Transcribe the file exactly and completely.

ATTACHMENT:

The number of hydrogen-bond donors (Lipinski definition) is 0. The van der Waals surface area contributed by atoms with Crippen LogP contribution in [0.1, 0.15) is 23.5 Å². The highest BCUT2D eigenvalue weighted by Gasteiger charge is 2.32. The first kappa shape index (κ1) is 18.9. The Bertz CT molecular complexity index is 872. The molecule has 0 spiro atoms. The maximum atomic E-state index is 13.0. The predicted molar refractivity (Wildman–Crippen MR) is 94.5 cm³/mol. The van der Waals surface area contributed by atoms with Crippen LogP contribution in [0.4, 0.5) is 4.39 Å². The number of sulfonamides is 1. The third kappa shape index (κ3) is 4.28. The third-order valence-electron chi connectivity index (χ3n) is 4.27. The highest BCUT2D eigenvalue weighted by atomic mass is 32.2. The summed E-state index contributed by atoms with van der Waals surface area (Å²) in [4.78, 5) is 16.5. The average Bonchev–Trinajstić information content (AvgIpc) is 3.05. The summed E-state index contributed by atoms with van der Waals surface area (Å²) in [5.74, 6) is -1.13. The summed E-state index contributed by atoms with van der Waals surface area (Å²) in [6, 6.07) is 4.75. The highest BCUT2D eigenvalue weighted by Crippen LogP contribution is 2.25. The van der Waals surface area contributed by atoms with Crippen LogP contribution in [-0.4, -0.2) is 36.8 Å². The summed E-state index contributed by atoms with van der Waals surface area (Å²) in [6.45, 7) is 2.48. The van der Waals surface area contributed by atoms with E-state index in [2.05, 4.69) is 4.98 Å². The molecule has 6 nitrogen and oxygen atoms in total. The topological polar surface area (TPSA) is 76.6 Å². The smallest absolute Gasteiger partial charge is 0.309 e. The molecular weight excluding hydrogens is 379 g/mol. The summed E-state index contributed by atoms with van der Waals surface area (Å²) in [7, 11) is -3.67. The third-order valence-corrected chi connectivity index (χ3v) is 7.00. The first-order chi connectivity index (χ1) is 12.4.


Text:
The number of hydrogen-bond donors (Lipinski definition) is 0. The van der Waals surface area contributed by atoms with Crippen LogP contribution in [0.1, 0.15) is 23.5 Å². The highest BCUT2D eigenvalue weighted by Gasteiger charge is 2.32. The first kappa shape index (κ1) is 18.9. The Bertz CT molecular complexity index is 872. The molecule has 0 spiro atoms. The maximum atomic E-state index is 13.0. The predicted molar refractivity (Wildman–Crippen MR) is 94.5 cm³/mol. The van der Waals surface area contributed by atoms with Crippen LogP contribution in [0.4, 0.5) is 4.39 Å². The number of sulfonamides is 1. The third kappa shape index (κ3) is 4.28. The third-order valence-electron chi connectivity index (χ3n) is 4.27. The highest BCUT2D eigenvalue weighted by atomic mass is 32.2. The summed E-state index contributed by atoms with van der Waals surface area (Å²) in [4.78, 5) is 16.5. The average Bonchev–Trinajstić information content (AvgIpc) is 3.05. The summed E-state index contributed by atoms with van der Waals surface area (Å²) in [5.74, 6) is -1.13. The summed E-state index contributed by atoms with van der Waals surface area (Å²) in [6, 6.07) is 4.75. The highest BCUT2D eigenvalue weighted by Crippen LogP contribution is 2.25. The van der Waals surface area contributed by atoms with Crippen LogP contribution in [-0.4, -0.2) is 36.8 Å². The summed E-state index contributed by atoms with van der Waals surface area (Å²) in [6.45, 7) is 2.48. The van der Waals surface area contributed by atoms with E-state index in [2.05, 4.69) is 4.98 Å². The molecule has 6 nitrogen and oxygen atoms in total. The topological polar surface area (TPSA) is 76.6 Å². The smallest absolute Gasteiger partial charge is 0.309 e. The molecular weight excluding hydrogens is 379 g/mol. The summed E-state index contributed by atoms with van der Waals surface area (Å²) in [7, 11) is -3.67. The third-order valence-corrected chi connectivity index (χ3v) is 7.00. The first-order chi connectivity index (χ1) is 12.4.